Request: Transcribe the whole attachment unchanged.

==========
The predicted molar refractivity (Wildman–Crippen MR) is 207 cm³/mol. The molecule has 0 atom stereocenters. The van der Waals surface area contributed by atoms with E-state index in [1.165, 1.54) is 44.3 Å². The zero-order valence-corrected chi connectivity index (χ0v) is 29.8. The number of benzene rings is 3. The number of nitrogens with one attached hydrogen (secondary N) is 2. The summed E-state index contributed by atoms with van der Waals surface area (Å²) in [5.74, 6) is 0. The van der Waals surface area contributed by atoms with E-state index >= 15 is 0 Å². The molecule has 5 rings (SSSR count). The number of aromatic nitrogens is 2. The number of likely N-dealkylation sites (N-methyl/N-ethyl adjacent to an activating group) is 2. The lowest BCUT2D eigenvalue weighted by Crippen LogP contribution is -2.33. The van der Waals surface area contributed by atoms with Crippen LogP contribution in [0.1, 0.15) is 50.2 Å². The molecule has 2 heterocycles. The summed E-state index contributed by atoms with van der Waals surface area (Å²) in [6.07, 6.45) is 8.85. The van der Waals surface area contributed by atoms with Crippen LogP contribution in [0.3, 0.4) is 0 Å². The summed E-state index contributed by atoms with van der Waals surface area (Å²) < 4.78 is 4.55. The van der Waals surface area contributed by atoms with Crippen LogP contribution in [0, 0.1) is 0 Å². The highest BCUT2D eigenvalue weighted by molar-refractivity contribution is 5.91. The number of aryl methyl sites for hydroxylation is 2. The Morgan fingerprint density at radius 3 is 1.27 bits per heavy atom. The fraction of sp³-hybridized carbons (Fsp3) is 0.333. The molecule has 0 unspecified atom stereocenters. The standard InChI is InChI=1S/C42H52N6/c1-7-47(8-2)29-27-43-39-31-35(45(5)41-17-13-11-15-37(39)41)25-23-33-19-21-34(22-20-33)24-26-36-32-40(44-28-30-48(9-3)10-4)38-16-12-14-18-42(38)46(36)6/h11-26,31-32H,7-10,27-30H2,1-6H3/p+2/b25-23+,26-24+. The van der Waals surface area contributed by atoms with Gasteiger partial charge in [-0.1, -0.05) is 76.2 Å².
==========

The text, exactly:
The predicted molar refractivity (Wildman–Crippen MR) is 207 cm³/mol. The molecule has 0 atom stereocenters. The van der Waals surface area contributed by atoms with E-state index in [1.165, 1.54) is 44.3 Å². The zero-order valence-corrected chi connectivity index (χ0v) is 29.8. The number of benzene rings is 3. The number of nitrogens with one attached hydrogen (secondary N) is 2. The summed E-state index contributed by atoms with van der Waals surface area (Å²) in [5.74, 6) is 0. The van der Waals surface area contributed by atoms with E-state index >= 15 is 0 Å². The molecule has 5 rings (SSSR count). The number of aromatic nitrogens is 2. The number of likely N-dealkylation sites (N-methyl/N-ethyl adjacent to an activating group) is 2. The lowest BCUT2D eigenvalue weighted by Crippen LogP contribution is -2.33. The van der Waals surface area contributed by atoms with Crippen LogP contribution in [0.1, 0.15) is 50.2 Å². The molecule has 2 heterocycles. The summed E-state index contributed by atoms with van der Waals surface area (Å²) in [6.07, 6.45) is 8.85. The van der Waals surface area contributed by atoms with Crippen LogP contribution in [0.3, 0.4) is 0 Å². The summed E-state index contributed by atoms with van der Waals surface area (Å²) < 4.78 is 4.55. The van der Waals surface area contributed by atoms with Crippen LogP contribution in [0, 0.1) is 0 Å². The highest BCUT2D eigenvalue weighted by molar-refractivity contribution is 5.91. The number of aryl methyl sites for hydroxylation is 2. The Morgan fingerprint density at radius 3 is 1.27 bits per heavy atom. The fraction of sp³-hybridized carbons (Fsp3) is 0.333. The molecule has 0 unspecified atom stereocenters. The standard InChI is InChI=1S/C42H52N6/c1-7-47(8-2)29-27-43-39-31-35(45(5)41-17-13-11-15-37(39)41)25-23-33-19-21-34(22-20-33)24-26-36-32-40(44-28-30-48(9-3)10-4)38-16-12-14-18-42(38)46(36)6/h11-26,31-32H,7-10,27-30H2,1-6H3/p+2/b25-23+,26-24+. The van der Waals surface area contributed by atoms with Gasteiger partial charge in [-0.1, -0.05) is 76.2 Å².